four-fifths of the world population drink coffee daily. While the stimulatory affects of caffeine may be fleeting, the long term affects may be linked to elevated mood levels. Research shows that caffeine enters the brain and signals the release of neurotransmitters related to mood like dopamine and serotonin. However, the long-term mechanisms on elevated mood levels are not quite fully understood.
A new study released in The Archives of Internal Medicine followed 51,000 women and tracked their caffeine consumption, depression risk factors, health, and lifestyle factors. Overall, the study showed that women who regularly drank coffee had a 20 percent lower risk for depression when compared to those who abstained from coffee. The issue is why? Well, researchers aren't very sure. I'm not saying up the cups of coffee if you want to boost your spirits - not just yet. Hopefully, research to understand and evaluate the relationship between women's mental health and caffeine consumption uncovers the truth to it's long-term affects in the body. Even if research indicated a strong correlation between coffee consumption and lower risks of depression, I personally wouldn't recommend increasing your intake by 3 or 4 cups a day. Coping with mental health issues goes beyond using caffeine stimulants to self-medicate. Surrounding yourself with positive people to provide love and support along with balancing your mental, physical, and social life deems to be a more healthy route to happiness. Finding a strong, positive sense of self-worth and self-awareness trumps downing copious amounts of coffee to reap temporary benefits.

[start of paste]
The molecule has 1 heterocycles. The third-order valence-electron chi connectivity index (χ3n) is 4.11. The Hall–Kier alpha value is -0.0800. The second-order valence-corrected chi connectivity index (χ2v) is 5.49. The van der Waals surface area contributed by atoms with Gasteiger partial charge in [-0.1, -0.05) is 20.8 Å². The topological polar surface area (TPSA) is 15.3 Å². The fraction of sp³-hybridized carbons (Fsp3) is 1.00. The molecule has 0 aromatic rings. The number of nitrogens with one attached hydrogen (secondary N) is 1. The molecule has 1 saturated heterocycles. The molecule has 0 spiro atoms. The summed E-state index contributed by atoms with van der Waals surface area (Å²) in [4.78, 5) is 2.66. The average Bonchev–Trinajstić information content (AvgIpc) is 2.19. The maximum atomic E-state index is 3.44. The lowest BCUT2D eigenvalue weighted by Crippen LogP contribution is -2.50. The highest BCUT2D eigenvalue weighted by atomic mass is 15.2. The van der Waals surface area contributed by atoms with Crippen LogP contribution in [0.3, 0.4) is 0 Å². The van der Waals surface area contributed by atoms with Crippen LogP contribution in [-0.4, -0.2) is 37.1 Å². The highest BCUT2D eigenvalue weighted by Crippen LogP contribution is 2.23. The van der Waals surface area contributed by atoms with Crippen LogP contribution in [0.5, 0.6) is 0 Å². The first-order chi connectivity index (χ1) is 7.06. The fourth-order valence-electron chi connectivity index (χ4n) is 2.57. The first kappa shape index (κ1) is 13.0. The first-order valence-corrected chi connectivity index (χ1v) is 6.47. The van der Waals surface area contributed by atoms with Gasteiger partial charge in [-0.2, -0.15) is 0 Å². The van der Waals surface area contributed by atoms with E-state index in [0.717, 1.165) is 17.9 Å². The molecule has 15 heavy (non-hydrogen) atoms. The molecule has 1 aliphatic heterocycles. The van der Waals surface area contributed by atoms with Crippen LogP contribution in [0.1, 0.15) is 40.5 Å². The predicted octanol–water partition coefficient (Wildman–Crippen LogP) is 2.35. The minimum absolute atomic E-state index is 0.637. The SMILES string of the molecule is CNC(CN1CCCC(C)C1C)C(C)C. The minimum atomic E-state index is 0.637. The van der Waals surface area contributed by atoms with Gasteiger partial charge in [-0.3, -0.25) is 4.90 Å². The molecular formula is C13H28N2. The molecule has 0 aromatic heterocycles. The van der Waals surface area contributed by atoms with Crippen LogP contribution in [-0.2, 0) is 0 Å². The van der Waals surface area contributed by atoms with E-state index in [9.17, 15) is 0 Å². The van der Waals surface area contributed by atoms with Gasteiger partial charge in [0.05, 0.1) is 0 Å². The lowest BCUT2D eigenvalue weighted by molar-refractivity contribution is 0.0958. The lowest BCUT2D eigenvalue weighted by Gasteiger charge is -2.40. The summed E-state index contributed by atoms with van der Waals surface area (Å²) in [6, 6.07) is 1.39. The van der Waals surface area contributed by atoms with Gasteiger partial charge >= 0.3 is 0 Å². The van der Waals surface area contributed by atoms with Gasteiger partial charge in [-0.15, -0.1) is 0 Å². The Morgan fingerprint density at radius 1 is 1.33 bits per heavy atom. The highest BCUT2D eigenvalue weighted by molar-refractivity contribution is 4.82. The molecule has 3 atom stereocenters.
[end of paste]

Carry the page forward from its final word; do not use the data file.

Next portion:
Moderate caffeine consumption is about 1 to 2 cups (8-16 ounces) of coffee per day - which is equivalent to about 250-300mg of caffeine. So for now, I'll continue to enjoy my morning soy latte or french roast and start my day with a smile :)